By Shawn Gakhal
The New Journal of Undergraduate Student Writing is an inaugural program designed by Roosevelt University’s Composition Program.
The program’s mission is to showcase and publish student writing that engages with change and is also in conjunction with the university’s social justice mantra.
Melissa Walker, an English composition lecturer, is spearheading the program and talked with the Torch about how the journal came to fruition.
“Well, I’ve been interested in starting a journal like this for a long time,” Walker said. “This past summer, Marin Barney, another [English composition] lecturer, worked on creating this with Amanda [Wornhoff].”
Walker also talked about the main idea behind the creation of the journal.
“The project is going to showcase undergraduate student writing from Roosevelt,” Walker said. “We’re interested in the way that which writing is related to Roosevelt’s mission for social justice and the way that we see, interact and describe the world also serve to create it.”
Amanda Wornhoff, lecturer and interim director of English composition, talked about the priorities in manifestation of the journal.
“Our first priority with the journal — and sort of where our heart is — is showcasing the work that our students are doing in our classes,” Wornhoff said. “But, we also want to encompass any writing that is going on in the Roosevelt community from undergraduate students. … We want to open the dialog about how writing relates to social justice, and what that relationship is and really showcase the different ways in which … writing transforms the writer and the reader.”
Walker also broke down the different categories ascribed to the journal.
“There will be four different categories,” she said. “They are personal essay, research writing, multimodal composition and writing across the disciplines. … Multimodal writing are writings
from websites and PowerPoint presentations. … Writing across the disciplines is any writing created for other classes or outside of school, so in the category… short stories and poetry would be housed.”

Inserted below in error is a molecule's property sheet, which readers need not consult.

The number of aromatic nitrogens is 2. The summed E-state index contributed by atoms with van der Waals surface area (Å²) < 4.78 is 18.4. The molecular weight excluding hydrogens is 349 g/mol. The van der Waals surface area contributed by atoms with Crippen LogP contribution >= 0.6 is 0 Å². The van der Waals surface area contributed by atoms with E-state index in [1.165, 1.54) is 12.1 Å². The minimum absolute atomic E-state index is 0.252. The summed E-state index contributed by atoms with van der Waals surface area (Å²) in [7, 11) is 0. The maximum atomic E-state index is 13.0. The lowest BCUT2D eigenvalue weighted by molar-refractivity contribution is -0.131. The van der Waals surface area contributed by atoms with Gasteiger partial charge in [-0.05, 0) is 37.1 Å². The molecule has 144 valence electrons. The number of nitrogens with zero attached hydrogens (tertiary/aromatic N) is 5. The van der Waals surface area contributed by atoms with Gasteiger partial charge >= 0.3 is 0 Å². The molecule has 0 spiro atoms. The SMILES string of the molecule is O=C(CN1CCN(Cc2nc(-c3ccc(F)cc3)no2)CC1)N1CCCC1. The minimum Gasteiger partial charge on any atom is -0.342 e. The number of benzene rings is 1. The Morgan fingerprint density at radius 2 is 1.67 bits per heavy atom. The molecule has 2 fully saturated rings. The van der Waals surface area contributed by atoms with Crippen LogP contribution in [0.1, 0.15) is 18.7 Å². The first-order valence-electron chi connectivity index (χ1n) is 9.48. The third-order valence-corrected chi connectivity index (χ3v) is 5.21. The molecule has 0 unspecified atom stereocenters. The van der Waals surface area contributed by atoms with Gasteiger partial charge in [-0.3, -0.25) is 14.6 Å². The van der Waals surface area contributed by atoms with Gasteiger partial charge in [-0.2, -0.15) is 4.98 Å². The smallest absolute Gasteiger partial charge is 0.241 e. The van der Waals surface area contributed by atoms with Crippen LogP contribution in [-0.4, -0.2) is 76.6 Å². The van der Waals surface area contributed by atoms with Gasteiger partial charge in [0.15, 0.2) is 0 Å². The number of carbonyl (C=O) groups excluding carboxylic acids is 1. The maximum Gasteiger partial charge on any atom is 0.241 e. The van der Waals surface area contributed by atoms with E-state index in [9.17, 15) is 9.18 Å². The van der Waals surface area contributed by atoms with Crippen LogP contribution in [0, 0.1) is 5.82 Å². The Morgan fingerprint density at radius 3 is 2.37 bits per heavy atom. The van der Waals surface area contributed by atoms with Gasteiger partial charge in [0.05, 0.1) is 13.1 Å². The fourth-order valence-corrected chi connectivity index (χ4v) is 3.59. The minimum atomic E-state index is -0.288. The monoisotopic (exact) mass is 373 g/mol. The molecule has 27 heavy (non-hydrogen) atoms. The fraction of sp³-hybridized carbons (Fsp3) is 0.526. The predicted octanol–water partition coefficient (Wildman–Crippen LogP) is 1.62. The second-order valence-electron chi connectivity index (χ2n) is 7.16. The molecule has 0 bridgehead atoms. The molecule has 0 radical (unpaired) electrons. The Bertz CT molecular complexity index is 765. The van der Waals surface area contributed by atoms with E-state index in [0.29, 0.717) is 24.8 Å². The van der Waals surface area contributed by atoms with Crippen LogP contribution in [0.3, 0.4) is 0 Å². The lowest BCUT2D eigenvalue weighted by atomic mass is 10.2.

Once the Feb. 24 deadline passes, Walker said an editorial board will review submissions.
“It’s three faculty members and two students,” she said. “The board will talk about what best reflects the values of the composition program in these pieces and what showcases the breadth of writing that students are doing at Roosevelt.”
Walker spoke to the heart of why the journal exists and its ties to the school’s mission.
“Helping students find access to their own voice is part of creating a social and just world,” she said. “We wanted to create an outlet for students to see their own work in a more real venue.”
Wornhoff looked to the future of the journal.
“We want to do it next year,” Wornhoff said. “We’re hoping every year to get a group of submissions, publish them and select a few as really stellar and reward that. … Long term, we really would like to expand it even more to external audiences and maybe collaborate with outside nonprofit or writing organizations to really engage the entire community in the transformational aspects of writing.”
The deadline for submissions is Feb. 24. Submissions can be emailed to RUWP@roosevelt.edu.